Now is a critical time for online commerce as policymakers assess their approaches to privacy. And as NetChoice says in our comments filed today, now is the perfect time for the Department of Commerce to be more involved in privacy issues.
What? We’re calling for more government involvement in a politically charged issue? Yes, and here’s why it’s an appropriate response to the Commerce Dept’s Notice of Inquiry.
Data flows today are much more complex than they were even a decade ago. Simple one-way transfers between one country and another have been replaced by multinational corporations that transfer data across multiple jurisdictions on a daily basis.
Because of this, privacy-related laws and regulation can have a broad impact on the growth of online commerce, not just here in the U.S. but across the globe. And as a voice for commerce, the Department of Commerce should promote pro-commerce policies over there (EU, Asia, elsewhere) and over here (in the U.S.).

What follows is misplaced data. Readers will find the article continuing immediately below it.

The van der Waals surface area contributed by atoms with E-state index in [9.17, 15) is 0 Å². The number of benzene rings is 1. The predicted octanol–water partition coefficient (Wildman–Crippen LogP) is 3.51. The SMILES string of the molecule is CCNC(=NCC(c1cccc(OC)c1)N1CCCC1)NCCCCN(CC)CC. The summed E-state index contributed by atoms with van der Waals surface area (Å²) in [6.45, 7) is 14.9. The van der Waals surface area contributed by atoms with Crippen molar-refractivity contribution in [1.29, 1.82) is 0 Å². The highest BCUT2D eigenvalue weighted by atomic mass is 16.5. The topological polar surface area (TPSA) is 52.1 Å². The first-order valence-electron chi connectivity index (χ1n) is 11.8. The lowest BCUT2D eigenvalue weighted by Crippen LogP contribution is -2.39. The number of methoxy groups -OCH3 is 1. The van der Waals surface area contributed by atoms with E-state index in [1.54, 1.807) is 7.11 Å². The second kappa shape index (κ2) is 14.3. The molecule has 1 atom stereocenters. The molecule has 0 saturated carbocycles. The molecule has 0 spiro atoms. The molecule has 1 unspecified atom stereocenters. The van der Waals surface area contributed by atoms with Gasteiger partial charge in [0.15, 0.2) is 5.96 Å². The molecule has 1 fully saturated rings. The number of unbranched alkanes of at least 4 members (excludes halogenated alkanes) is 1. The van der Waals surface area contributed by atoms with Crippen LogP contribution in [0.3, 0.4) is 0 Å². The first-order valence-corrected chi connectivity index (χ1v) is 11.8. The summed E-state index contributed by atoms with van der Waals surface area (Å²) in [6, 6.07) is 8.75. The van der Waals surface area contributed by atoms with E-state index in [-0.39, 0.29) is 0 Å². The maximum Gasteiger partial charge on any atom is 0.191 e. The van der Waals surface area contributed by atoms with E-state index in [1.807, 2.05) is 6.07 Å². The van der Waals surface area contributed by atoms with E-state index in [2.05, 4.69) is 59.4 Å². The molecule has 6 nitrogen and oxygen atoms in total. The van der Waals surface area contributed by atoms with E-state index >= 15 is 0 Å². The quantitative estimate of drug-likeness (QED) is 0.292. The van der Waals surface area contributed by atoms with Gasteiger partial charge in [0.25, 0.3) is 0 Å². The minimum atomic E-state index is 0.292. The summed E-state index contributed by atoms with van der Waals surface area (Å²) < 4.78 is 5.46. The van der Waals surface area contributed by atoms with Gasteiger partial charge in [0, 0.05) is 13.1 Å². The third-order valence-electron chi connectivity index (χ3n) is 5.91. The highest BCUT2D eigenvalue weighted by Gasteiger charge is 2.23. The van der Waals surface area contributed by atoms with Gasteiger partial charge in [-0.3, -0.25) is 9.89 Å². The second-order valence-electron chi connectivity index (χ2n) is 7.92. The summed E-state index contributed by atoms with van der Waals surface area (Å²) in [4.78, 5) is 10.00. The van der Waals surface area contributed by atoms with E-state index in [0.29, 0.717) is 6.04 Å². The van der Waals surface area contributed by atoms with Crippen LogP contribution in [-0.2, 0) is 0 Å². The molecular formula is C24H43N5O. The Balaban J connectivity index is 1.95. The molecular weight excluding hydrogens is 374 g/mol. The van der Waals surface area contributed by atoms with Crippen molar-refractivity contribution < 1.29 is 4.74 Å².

Here’s what we say in our comments:
- The Commerce Department should act as an international ambassador for innovative American online companies. The Department can play an important role as a government-to-government advocate for flexible international rules to promote continued innovation and economic growth. And as a government agency speaking to other government agencies, the Commerce Department can bring credibility and leverage that cannot be matched by corporate interests alone.
- Domestically, the Commerce Department should work with the FTC to step-up state and federal enforcement against unfair or deceptive information practices. Aggressive enforcement will help foster a better climate for innovation than would expanded regulation. New regulations are followed only by legitimate businesses who were already complying with the old regulations. Bad actors, on the other hand, ignore both old and new regulations with impunity (e.g., Spammers are still spamming even after the FTC issued new regulations pursuant to the CAN-SPAM Act).
But whether it is overseas or here in the U.S., we advocate that the Commerce Department promote a privacy framework that is flexible enough to permit innovation, and that opposes static laws that undermine consumer interests in improved online services.